Today is Flitch Day, a custom dating back to 1104 in Little Dunmow, a village in Essex, England.
First, a little background is in order. A flitch is half a pig, cut lengthwise, salted and cured, also known as a full side of bacon. The story goes that a year and a day after their nuptials, Lord Reginald Fitzwater and his wife disguised themselves as peasants and traveled to the local monastery to beg blessings for their happy marriage.
The monk who received them was so impressed by their devotion that he gave them a flitch. In what could be called the first episode of Undercover Boss, Lord Fitzwater revealed his identity and promised his land to the monastery. He had one condition: the monks must award a flitch to any couple who could prove their love after a year and a day. (Who better to judge marital bliss than men who’ve taken a vow of chastity?)
Word of the tradition called the Dunmow Flitch Trials spread. Author William Langland referred to it in his 1362 book, The Vision of Piers Plowman. In the early 15th century, Geoffrey Chaucer alluded to it in The Canterbury Tales.
Records weren’t kept until 1445, when Richard Wright of Norwich was victorious, according to documents preserved in the British Museum. One hundred years later, King Henry VIII closed the monasteries, but the trials endured, overseen by the current Lord of the Manor.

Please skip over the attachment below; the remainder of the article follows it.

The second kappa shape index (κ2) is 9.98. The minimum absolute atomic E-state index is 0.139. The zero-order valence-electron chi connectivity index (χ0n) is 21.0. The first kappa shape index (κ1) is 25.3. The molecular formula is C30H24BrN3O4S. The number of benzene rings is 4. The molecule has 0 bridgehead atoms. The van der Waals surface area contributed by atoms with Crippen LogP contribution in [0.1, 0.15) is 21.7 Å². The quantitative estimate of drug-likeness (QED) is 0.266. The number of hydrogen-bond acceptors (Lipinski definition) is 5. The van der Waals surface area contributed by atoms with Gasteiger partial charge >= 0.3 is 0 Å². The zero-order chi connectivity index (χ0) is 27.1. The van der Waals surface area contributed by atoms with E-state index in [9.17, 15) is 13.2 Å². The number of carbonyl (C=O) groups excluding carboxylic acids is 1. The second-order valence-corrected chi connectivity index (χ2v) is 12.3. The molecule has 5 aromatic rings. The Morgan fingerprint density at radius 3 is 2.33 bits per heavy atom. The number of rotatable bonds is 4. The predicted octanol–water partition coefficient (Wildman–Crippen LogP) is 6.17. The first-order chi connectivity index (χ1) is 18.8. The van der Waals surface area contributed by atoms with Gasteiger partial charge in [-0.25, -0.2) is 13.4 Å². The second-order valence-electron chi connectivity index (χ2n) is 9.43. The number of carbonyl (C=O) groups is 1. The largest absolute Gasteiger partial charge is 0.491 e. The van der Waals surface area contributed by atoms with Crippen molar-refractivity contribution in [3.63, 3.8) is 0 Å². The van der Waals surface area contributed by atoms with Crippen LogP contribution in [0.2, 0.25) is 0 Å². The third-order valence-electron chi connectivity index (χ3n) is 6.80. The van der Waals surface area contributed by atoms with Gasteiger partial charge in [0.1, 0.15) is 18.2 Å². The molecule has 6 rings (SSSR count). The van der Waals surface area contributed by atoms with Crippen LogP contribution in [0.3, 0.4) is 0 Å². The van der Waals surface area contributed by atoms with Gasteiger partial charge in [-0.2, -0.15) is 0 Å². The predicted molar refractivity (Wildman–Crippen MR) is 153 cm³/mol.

In 1832, George Wade, Steward of Little Dunmow, declared the contest “an idle custom bringing people of indifferent character into the neighborhood.” The Dunmow Flitch Trials moved to Great Dunmow but declined in popularity, then lapsed entirely.
The custom was revived after the success of Harrison Ainsworth’s novel, The Custom of Dunmow, published in 1855. In it, he told the tale of a man so desperate to win the flitch that he married a succession of wives to find his perfect match.
The event has been held in Great Dunmow ever since. After World War II, it was decided that the trials would take place only in leap years. Luckily, 2016 is such a year. If you can’t make it there today, you have four more years to perfect your marriage. Who knows? In 2020, they might allow same-sex couples!
Did the phrase “bring home the bacon” originate with this contest? Though many believe so, we may never be certain. By the way, losers aren’t sent home empty-handed. They receive a consolation prize of gammon, the hind leg of a pig. The one thing we know for sure is that this is no fun for the pigs.
Happy Flitch Day!